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Christianity vs. Judaism: Which do you believe?

Religion is the belief and worship of a higher being that is greater than oneself. The two most prominent and well-known religions are Judaism and Christianity. Although, both religions share similar beliefs, there are many differences between the two religions, one major difference is determining who the messiah if of the Jewish nation. Unlike Christianity, there are two ways for a person to proclaim themselves as a follower of Judaism. In order to be a Jew, there are two determinants that are considered. The first determinant to becoming a Jew is being born into the religion through one’s parents, which is also known as one’s ethnicity. If not born into the religion, one can make the committed decision of choosing to follow the Judaism religion and theology thus resulting in becoming a Jew. Once becoming a Jew, it is important to familiarize oneself with the major and main difference between Christianity and Judaism. Christians, followers of Christianity, believe that Jesus was the messiah. On the other hand, Jews, followers of Judaism, believe that Jesus was not the messiah. Although decades have passed since the initial conservation of this controversy, this debate is still relevant and remains to be the topic of discussion in the present-day era.

In order to understand both point of views from the Christian and Judaism standpoint, not only is it imperative to understand what a messiah is and the responsibilities the messiah had to uphold but it is also imperative to understand the contradictions between the Christian and Jewish theologies. In Christianity, Christians view God as a harmony of three -God, Jesus, and the Holy Spirit. Christians also believe that is was possible for Jesus to be a physical form of God that was sent to be their messiah.  

A messiah is the promised deliverer of the Jewish nation. As previously stated, the Jewish nation was suffering from many atrocities. These atrocities were so severe that the people were in desperate need of a deliverer. According to the Holy Bible, the atrocities that the Jewish people needed deliverance from was: The Holy War, the absence of God’s glory in the people, desolation, plants without harvest, a curse on the people and land, and ultimate terrorism (Isaiah 17). With no one else to turn to for deliverance, the Christian theology believes that the deliverer from these atrocities was Jesus; Jesus was their messiah.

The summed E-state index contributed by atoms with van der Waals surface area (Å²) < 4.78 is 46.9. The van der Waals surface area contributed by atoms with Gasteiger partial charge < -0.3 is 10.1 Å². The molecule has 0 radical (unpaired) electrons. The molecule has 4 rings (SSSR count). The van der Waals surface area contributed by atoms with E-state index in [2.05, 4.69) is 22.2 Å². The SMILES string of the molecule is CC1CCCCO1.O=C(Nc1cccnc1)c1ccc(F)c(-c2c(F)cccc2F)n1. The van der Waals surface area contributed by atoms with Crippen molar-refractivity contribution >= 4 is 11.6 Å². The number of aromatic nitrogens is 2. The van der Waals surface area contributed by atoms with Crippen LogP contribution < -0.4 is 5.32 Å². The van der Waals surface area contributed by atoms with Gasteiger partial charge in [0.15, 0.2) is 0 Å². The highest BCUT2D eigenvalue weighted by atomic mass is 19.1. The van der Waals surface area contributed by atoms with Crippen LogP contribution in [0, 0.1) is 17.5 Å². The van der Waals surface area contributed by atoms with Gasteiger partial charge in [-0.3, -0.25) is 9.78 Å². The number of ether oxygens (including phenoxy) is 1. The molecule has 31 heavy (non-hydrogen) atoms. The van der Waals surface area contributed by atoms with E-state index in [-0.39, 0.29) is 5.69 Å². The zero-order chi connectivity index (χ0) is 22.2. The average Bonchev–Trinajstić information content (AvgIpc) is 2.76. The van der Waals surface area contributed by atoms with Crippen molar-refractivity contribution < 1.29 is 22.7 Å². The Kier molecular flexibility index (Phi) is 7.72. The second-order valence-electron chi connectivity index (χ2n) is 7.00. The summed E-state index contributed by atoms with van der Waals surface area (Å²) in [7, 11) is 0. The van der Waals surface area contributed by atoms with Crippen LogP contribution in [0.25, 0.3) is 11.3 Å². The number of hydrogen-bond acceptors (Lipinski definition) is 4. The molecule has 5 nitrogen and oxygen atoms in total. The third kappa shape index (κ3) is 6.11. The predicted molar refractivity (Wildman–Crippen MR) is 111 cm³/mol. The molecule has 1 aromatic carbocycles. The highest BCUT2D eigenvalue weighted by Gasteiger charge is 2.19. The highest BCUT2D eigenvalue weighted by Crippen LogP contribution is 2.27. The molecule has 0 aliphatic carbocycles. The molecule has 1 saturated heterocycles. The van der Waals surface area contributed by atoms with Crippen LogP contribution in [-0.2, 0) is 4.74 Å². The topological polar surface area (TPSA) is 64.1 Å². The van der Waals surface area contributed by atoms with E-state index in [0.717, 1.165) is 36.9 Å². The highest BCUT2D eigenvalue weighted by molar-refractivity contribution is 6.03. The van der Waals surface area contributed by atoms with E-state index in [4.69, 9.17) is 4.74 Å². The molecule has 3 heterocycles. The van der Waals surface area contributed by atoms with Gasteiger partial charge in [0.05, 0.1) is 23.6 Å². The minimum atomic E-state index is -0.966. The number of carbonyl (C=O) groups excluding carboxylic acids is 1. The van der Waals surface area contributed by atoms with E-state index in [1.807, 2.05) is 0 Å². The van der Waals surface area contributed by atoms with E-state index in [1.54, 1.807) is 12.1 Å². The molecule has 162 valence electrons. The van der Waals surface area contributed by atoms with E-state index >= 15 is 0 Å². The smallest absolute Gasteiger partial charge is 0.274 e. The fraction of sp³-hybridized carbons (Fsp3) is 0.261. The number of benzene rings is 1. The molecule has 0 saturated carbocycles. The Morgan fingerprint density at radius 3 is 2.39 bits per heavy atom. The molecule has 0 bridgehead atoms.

Christians believe that Jesus was the messiah due to their belief system of the five key pillars of Christianity. The five pillars of Christianity are: (1) Jesus’ virgin birth (Isaiah 7:14), (2) Jesus being the heir to David’s throne (Isaiah 9:7), (3) Jesus establishing a third kingdom (Daniel 2:44), (4) Jesus being referred to as Emmanuel (Isaiah 7:14), and (5) Jesus being crucified with criminals (Isaiah 53:12). Alongside believing that Jesus was the messiah, Christians also believe that Jesus died on the cross for everyone’s “sins” which resulted in the door of salvation that many Christians walk through but believe that they are not worthy to do so. Furthermore, Christians believe that no middle person is necessary to get to God and that Christians should be welcoming and open to all types of people within their social circle.

On the other hand, Jewish theologians have expressed and acknowledged their beliefs and contradictions that do not coincide with the Christianity belief system. Unlike Christians, Jews believe God as only being one form but having multiple personalities, thus, believing that there was not a possibility of Jesus being God. Jews believe that Jesus was a prophet (a person regarded as an inspired teacher or proclaimer of the will of God; a seer, soothsayer, or fortune teller) and that he was able to provide miracles, signs, and wonders. Another difference between the Jewish and Christian theology is that Jews believe that a “middle man” is necessary to get to God. They believe that in order to get to God, one must go through a spiritual teacher, priest, or rabbi and while going through that “middle man”, Jews also believe that Jesus provides a direction and example for “how to” approach God. Furthermore, Jews do not agree with welcoming all types of people into their inner circle as Christians do; they believe that their “table” is only open to special people that are welcome to sit and break bread with them.

These contradictions furthermore prompt Jews to believe that Jesus was not the messiah. These negations that Jews believe that support Jesus not being the messiah are: (1) Jesus never established a temple ( Ezekiel 37: 26-28), (2) Jesus did not gather Jews back to the Holy Land (Isaiah 43: 5-6), (3) Jesus did not usher in world peace (Isaiah 2:4), (4) Jesus is not a descendant of David ( 1 Chronicles 2), (5) Jesus was never called Emmanuel, (6) Jesus was not considered a prophet, (7) the virgin birth of Jesus could have been mistranslated, (8) Jesus did not spread universal knowledge of God, and so forth.

Overall, both religions have valid arguments to support their beliefs. As a result of both religions being very passionate with their beliefs and ideologies, many Christians and Jews have accepted the fact that the two religions will not agree on whether Jesus was the messiah or not. In spite of their differences, however, both religions do believe and acknowledge that Jesus was a real person that had special qualities.

Giana Levy is a freshmen Journalism major at Clark Atlanta University and serves as an editorial writer for HerCampus CAU. She plans to use her work as a writer to inform the public on current events and give new perspectives on various topics.
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